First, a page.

You put what, where? Hobbyist use of insertable devices (Part 2)

The human body has emerged as more than just a canvas for wearable electronic devices. Technological size and cost reductions, along with power and battery improvements, has meant items that were once external have become wearable, and even insertable. 

In part 2 we look at our results - what are participants inserting and what does this mean for the future of HCI & UX?

You put what, where? Hobbyist use of insertable devices (Part 1)

The human body has emerged as more than just a canvas for wearable electronic devices. Technological size and cost reductions, along with power and battery improvements, has meant items that were once external have become wearable, and even insertable.

 

Part 1 gives background to my research to be presented at the CHI conference in San Jose this week.

Guys as the new ‘um’

Gendered words can be, and are, damaging to some recipients (and effectively the deliverer). You’re probably not even aware of the fact that you’re alineting or demeaning your audience. I, and a lot of other women, have a visceral reaction to the term and it’s important you are aware of the impacts of choosing to using it. Let's talk about "guys".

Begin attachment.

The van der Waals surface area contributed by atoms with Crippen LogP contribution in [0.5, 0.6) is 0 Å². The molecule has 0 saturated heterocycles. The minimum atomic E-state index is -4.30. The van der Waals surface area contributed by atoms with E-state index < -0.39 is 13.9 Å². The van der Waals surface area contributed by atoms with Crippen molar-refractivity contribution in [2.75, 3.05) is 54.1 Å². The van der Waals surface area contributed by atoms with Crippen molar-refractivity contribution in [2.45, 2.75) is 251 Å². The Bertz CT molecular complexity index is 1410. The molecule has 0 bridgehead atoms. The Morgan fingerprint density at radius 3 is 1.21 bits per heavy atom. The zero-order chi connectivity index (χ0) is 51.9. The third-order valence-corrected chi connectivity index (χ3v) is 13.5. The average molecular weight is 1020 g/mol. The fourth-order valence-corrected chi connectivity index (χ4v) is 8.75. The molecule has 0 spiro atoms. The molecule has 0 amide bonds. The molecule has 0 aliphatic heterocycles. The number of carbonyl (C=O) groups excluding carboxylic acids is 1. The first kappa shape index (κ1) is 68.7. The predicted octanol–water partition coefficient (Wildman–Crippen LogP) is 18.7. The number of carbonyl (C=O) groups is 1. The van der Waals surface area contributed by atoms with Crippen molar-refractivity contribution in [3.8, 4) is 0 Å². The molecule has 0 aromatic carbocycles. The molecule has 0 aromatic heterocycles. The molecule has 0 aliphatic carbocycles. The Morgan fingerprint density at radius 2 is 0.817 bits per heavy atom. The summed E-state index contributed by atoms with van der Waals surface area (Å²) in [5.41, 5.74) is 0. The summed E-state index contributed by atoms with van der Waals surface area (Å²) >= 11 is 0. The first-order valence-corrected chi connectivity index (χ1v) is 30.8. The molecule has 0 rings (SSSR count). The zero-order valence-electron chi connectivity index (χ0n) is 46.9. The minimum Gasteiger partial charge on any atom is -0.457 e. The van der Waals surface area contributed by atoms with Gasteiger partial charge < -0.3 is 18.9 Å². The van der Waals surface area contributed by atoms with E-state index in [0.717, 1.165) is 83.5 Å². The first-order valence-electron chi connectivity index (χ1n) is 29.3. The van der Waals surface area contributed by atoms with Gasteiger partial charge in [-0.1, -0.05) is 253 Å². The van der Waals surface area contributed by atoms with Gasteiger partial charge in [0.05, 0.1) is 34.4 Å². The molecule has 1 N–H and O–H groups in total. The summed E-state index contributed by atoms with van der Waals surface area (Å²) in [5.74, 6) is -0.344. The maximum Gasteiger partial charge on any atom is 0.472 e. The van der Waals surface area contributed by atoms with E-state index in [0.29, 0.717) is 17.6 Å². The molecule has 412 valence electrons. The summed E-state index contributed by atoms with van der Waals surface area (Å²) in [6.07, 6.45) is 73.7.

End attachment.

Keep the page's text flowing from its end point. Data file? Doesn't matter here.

Insertables: I’ve got I.T. under my skin

An intro to Insertabeles, as published in ACM interactions. 

Imagine Dylan, a bureaucrat working in a foreign embassy. Dylan approaches a security door, arms overflowing with confidential reports. Dylan leans toward the door’s access sensor and is authenticated. The door is now unlocked and can be easily pushed open with one shoulder, without the need to put down the documents and fumble for his keys or an access pass. Dylan has an insertable device implanted subcutaneously in his hand that interacts with the transponder at the office door.

It may read as science fiction, but it's already a reality. 

Designing for People you Didn't Know Existed

Designing for People you Didn't Know Existed

Last week a few of us from SEEK went to UX Australia, a conference dedicated to all things user experience. I gave a 10-minute talk at UX Australia which was recorded and will eventually be available but in the mean time here’s a sneak peak.

By now we all know we are not the user, it has been drilled in to us enough times. But how do you design for people you might not know exist. How many genders are there? You might think two if you’ve never met an intersex person.